Complicated Crater

Impact melt, boulders, and mass wasting - oh my! NAC M190007628LR, image width 1 km [NASA/GSFC/Arizona State University].

Relatively fresh, undegraded craters are visually stunning. Today's Featured Image of the interior of a 1.7 km diameter crater (38.728°S, 88.697°E) exhibits just how geologically complicated craters can be! The crater rim is well-formed and relatively distinct, with ejected blocks nearby (some blocks might even fall inside the crater). Portions of the upper crater walls have jagged, fractured material that may serve as the source for some of the mass-wasting observed lower on the crater walls. There is an ~350 m diameter impact melt deposit on the crater floor, this smooth deposit exhibits polygonal cracks (possibly due to contraction as the melt cooled and hardened). Surrounding the impact melt pond are jumbled piles of blocks, some of which show evidence of impact melt veneer while other boulders landed after the impact melt pond cooled (but "how much later?" is a question we cannot answer easily).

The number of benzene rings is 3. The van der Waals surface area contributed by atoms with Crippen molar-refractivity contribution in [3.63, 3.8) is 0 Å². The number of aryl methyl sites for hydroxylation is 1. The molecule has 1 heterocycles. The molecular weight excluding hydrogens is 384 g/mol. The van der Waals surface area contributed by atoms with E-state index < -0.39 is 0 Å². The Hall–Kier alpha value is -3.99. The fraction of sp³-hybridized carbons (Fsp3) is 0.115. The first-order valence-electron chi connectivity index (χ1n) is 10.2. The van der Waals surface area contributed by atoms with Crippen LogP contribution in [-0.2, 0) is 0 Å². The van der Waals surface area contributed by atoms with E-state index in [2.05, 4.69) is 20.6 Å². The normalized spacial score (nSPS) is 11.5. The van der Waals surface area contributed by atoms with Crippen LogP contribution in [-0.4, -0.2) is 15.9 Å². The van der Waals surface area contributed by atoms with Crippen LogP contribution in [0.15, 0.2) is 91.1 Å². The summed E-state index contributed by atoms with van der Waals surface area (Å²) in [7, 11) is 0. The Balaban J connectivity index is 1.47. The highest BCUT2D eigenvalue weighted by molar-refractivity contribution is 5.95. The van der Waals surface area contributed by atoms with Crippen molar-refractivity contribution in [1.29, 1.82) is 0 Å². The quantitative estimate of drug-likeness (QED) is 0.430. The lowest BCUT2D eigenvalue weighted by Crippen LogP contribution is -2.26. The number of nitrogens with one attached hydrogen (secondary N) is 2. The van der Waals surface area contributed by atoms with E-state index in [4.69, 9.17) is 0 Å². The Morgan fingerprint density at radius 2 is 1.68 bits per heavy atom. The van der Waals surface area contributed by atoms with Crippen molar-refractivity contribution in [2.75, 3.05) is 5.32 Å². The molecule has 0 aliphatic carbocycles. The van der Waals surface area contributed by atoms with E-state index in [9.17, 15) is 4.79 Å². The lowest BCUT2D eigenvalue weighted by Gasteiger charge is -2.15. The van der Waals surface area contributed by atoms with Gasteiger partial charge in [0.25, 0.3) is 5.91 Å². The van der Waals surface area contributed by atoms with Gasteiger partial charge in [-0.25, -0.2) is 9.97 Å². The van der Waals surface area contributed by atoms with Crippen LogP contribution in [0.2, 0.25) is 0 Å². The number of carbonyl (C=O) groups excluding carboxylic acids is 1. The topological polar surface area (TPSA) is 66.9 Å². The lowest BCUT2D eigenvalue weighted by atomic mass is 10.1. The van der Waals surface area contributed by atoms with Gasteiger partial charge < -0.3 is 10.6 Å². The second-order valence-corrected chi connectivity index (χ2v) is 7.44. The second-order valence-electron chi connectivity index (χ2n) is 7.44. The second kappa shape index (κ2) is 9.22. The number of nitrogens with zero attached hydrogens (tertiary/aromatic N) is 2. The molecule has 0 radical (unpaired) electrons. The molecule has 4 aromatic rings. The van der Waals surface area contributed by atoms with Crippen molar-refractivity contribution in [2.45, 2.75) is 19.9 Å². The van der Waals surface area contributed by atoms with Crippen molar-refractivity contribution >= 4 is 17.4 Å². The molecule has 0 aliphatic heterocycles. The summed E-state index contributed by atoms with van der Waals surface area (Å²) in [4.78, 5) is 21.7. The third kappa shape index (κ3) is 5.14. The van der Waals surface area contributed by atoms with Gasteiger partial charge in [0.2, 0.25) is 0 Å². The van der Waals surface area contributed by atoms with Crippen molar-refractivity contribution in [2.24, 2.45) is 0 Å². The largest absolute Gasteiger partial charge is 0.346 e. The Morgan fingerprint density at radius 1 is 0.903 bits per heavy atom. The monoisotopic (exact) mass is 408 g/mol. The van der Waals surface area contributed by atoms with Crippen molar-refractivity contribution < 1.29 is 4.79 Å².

LROC WAC monochrome mosaic of a fresh impact crater north of Gum crater. Arrow notes location of today's Featured Image [NASA/GSFC/Arizona State University].

Although there are no deep gullies in the upper crater walls, the inter-weaved channels running down the crater walls suggest a complex relationship between impact melt and dry debris flows. The finger-like flow morphology, especially close to the floor melt pond, is similar to impact melt flows elsewhere. However, observations of dry debris flows in other lunar craters are sometimes difficult to distinguish from impact melt. Careful study of stratigraphic relationships is required in cases such as this one to distinguish which material may be melt or dry debris.

Observe the crater wall complexities for yourself in the full LROC NAC image!

Related Posts:
Farside impact!
Crater in 3D!
Symmetric Ejecta

Published by Lillian Ostrach on 19 June 2013